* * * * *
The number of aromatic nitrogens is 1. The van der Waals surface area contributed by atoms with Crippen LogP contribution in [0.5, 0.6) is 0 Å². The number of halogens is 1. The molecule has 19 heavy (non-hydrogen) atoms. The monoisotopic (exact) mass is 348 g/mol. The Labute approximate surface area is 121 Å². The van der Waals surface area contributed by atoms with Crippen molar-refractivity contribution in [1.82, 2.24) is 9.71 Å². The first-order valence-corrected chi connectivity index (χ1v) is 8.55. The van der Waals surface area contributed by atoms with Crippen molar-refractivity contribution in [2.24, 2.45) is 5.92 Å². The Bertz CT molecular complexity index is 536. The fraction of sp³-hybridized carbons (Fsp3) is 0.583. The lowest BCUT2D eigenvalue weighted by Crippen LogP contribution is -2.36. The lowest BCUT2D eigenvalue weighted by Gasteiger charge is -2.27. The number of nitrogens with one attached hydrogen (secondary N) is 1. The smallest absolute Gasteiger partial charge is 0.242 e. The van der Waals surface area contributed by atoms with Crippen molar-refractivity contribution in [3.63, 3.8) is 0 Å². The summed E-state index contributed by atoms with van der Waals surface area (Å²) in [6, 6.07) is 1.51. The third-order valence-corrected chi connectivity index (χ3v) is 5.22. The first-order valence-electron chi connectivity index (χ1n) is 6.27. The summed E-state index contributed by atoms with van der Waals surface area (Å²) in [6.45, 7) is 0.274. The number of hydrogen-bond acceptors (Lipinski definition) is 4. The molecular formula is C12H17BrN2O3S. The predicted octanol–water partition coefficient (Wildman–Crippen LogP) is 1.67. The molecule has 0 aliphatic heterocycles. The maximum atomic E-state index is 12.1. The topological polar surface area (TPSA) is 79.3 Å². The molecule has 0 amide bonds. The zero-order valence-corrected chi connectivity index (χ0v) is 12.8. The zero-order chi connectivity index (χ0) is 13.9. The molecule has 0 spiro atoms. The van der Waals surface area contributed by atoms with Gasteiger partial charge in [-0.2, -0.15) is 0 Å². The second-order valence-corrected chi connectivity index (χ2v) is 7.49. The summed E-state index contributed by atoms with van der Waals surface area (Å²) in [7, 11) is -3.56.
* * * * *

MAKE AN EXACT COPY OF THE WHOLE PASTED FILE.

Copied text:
The number of aromatic nitrogens is 1. The van der Waals surface area contributed by atoms with Crippen LogP contribution in [0.5, 0.6) is 0 Å². The number of halogens is 1. The molecule has 19 heavy (non-hydrogen) atoms. The monoisotopic (exact) mass is 348 g/mol. The Labute approximate surface area is 121 Å². The van der Waals surface area contributed by atoms with Crippen molar-refractivity contribution in [1.82, 2.24) is 9.71 Å². The first-order valence-corrected chi connectivity index (χ1v) is 8.55. The van der Waals surface area contributed by atoms with Crippen molar-refractivity contribution in [2.24, 2.45) is 5.92 Å². The Bertz CT molecular complexity index is 536. The fraction of sp³-hybridized carbons (Fsp3) is 0.583. The lowest BCUT2D eigenvalue weighted by Crippen LogP contribution is -2.36. The lowest BCUT2D eigenvalue weighted by Gasteiger charge is -2.27. The number of nitrogens with one attached hydrogen (secondary N) is 1. The smallest absolute Gasteiger partial charge is 0.242 e. The van der Waals surface area contributed by atoms with Crippen molar-refractivity contribution in [3.63, 3.8) is 0 Å². The summed E-state index contributed by atoms with van der Waals surface area (Å²) in [6, 6.07) is 1.51. The third-order valence-corrected chi connectivity index (χ3v) is 5.22. The first-order valence-electron chi connectivity index (χ1n) is 6.27. The summed E-state index contributed by atoms with van der Waals surface area (Å²) in [6.45, 7) is 0.274. The number of hydrogen-bond acceptors (Lipinski definition) is 4. The molecular formula is C12H17BrN2O3S. The predicted octanol–water partition coefficient (Wildman–Crippen LogP) is 1.67. The molecule has 0 aliphatic heterocycles. The maximum atomic E-state index is 12.1. The topological polar surface area (TPSA) is 79.3 Å². The molecule has 0 amide bonds. The zero-order valence-corrected chi connectivity index (χ0v) is 12.8. The zero-order chi connectivity index (χ0) is 13.9. The molecule has 0 spiro atoms. The van der Waals surface area contributed by atoms with Gasteiger partial charge in [-0.2, -0.15) is 0 Å². The second-order valence-corrected chi connectivity index (χ2v) is 7.49. The summed E-state index contributed by atoms with van der Waals surface area (Å²) in [7, 11) is -3.56.